Video

Video Scientists: One-Dose Malaria Cure is Possible

Scientists have long been trying to develop an effective protection and cure for malaria - one of the deadliest diseases that affects people in tropical areas, especially children. As the World Health Organization announces plans to begin clinical trials of a promising new vaccine, scientists in South Africa report that they too are at an important threshold. George Putic reports, they are testing a compound that could be a single-dose cure for malaria.
Video

Video Special Olympics Athletes Meet International Friends

The Special Olympics are underway in Los Angeles, California, with athletes from 165 countries participating in an event that gives people with intellectual disabilities the chance to take part in an international competition. VOA's Mike O'Sullivan reports that for athletes and their families, it's also an opportunity to make new friends in an international setting.
Video

Video 'New York' Magazine Features 35 Cosby Accusers

The latest issue of 'New York' magazine features 35 women who say they were drugged and raped by film and television celebrity Bill Cosby. The women are aged from 44 to 80 and come from different walks of life and races. The magazine interviewed each of them separately, but Zlatica Hoke reports their stories are similar.
Video

Video US Calls Fight Against Human Trafficking a Must Win

The United States is promising not to give up its fight against what Secretary of State John Kerry calls the “scourge” of modern slavery. Officials released the country’s annual human trafficking report Monday – a report that’s being met with some criticism. VOA’s National Security correspondent Jeff Seldin has more from the State Department.
Video

Video Iran Nuclear Pact Wins Few New US Congressional Backers

Later this week, President Barack Obama returns from a trip to Africa to confront a U.S. Congress roiled by the nuclear accord with Iran, an agreement that has received the blessing of the U.N. Security Council. Days of intensive lobbying and testimony by top administration officials have won few new congressional supporters of the pact. VOA’s Michael Bowman reports.
Video

Video Washington DC Underground Streetcar Station to Become Arts Venue

Abandoned more than 50 years ago, the underground streetcar station in Washington D.C.’s historic DuPont Circle district is about to be reborn. The plan calls for turning the spacious underground platforms - once meant to be a transportation hub, - into a unique space for art exhibitions, presentations, concerts and even a film set. Roman Mamonov has more from beneath the streets of the U.S. capital. Joy Wagner narrates his report.
Video

Video Europe’s Twin Crises Collide in Greece as Migrant Numbers Soar

Greece has replaced Italy as the main gateway for migrants into Europe, with more than 100,000 arrivals in the first six months of 2015. Many want to move further into Europe and escape Greece’s economic crisis, but they face widespread dangers on the journey overland through the Balkans. VOA's Henry Ridgwell reports.
Video

Video Stink Intensifies as Lebanon’s Trash Crisis Continues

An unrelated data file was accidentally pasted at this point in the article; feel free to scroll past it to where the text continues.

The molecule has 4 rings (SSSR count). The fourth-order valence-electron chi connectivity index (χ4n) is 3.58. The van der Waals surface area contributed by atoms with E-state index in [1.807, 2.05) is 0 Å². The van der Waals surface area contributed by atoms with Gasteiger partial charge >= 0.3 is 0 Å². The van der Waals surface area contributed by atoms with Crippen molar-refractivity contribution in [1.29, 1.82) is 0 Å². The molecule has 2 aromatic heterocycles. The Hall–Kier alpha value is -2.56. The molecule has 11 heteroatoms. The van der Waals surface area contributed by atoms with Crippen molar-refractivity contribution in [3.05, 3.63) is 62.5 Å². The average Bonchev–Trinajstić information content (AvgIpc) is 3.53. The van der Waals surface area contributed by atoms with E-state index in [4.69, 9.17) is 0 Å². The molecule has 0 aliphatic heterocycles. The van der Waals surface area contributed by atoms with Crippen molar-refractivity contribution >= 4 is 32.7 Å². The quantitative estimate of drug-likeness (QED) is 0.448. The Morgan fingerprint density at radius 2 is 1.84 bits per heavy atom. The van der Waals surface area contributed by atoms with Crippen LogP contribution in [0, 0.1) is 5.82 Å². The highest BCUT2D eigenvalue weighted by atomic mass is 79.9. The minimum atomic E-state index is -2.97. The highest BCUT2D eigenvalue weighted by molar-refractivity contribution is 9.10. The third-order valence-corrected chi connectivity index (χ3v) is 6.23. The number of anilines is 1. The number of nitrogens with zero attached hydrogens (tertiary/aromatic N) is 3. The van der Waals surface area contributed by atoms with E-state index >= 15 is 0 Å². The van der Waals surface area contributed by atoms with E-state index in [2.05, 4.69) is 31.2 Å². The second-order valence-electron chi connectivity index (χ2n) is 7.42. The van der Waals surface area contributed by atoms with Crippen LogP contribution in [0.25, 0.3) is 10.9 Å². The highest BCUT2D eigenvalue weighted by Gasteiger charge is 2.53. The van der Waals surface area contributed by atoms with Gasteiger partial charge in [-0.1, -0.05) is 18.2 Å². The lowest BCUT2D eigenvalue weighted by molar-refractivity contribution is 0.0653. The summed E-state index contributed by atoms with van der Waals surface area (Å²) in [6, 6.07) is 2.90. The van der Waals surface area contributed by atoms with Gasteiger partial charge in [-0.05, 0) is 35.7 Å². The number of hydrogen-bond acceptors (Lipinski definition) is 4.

After the closure of a major rubbish dump a week ago, the streets of Beirut are filling up with trash. Having failed to draw up a plan B, politicians are struggling to deal with the problem. John Owens has more for VOA from Beirut.
Video

Video Paris Rolls Out Blueprint to Fight Climate Change

A U.N. climate conference in December aims to produce an ambitious agreement to fight heat-trapping greenhouse gases. But many local governments are not waiting, and have drafted their own climate action plans. That’s the case with Paris — which is getting special attention, since it’s hosting the climate summit. Lisa Bryant takes a look for VOA at the transformation of the French capital into an eco-city.
Video

Video Racially Diverse Spider-Man Takes Center Stage

Whether it’s in a comic book or on the big screen, fans have always known the man behind the Spider-Man mask as Peter Parker. But that is changing, at least in the comic book world. Marvel Comics announced that a character called Miles Morales will replace Peter Parker as Spider-Man in a new comic book series. He is half Latino, half African American, and he is quite popular among comic book fans. Correspondent Elizabeth Lee reports from Los Angeles.
Video

Video Critics of Japan Defense Policy Focus on Okinawa

In Okinawa, many locals have long complained that Tokyo places an unfair burden on the tiny island by locating most of Japan's U.S. military bases there. As Japan's government moves toward strengthening and expanding the country's defense policies, opponents of those plans are joining local protesters in Okinawa, voicing concern about where the country is headed. VOA’s Brian Padden reports from Okinawa.
Video

Video IS Uses Chemical Weapons in Syrian Attack

Islamic State militants have added a new weapon in their arsenal of fear: chemical weapons. VOA Kurdish service reporter Zana Omer was on the scene within hours of a recent attack in Hasakah, Syria, and has details of the subsequent investigation, in this report narrated by Miguel Amaya.
Video

Video Historic Symbol Is Theme of Vibrant New Show

A new exhibit in Washington is paying tribute to the American flag with a wide and eclectic selection of artwork that uses the historic symbol as its central theme. VOA’s Julie Taboh was at the DC Chamber of Commerce for the show’s opening.

VOA Blogs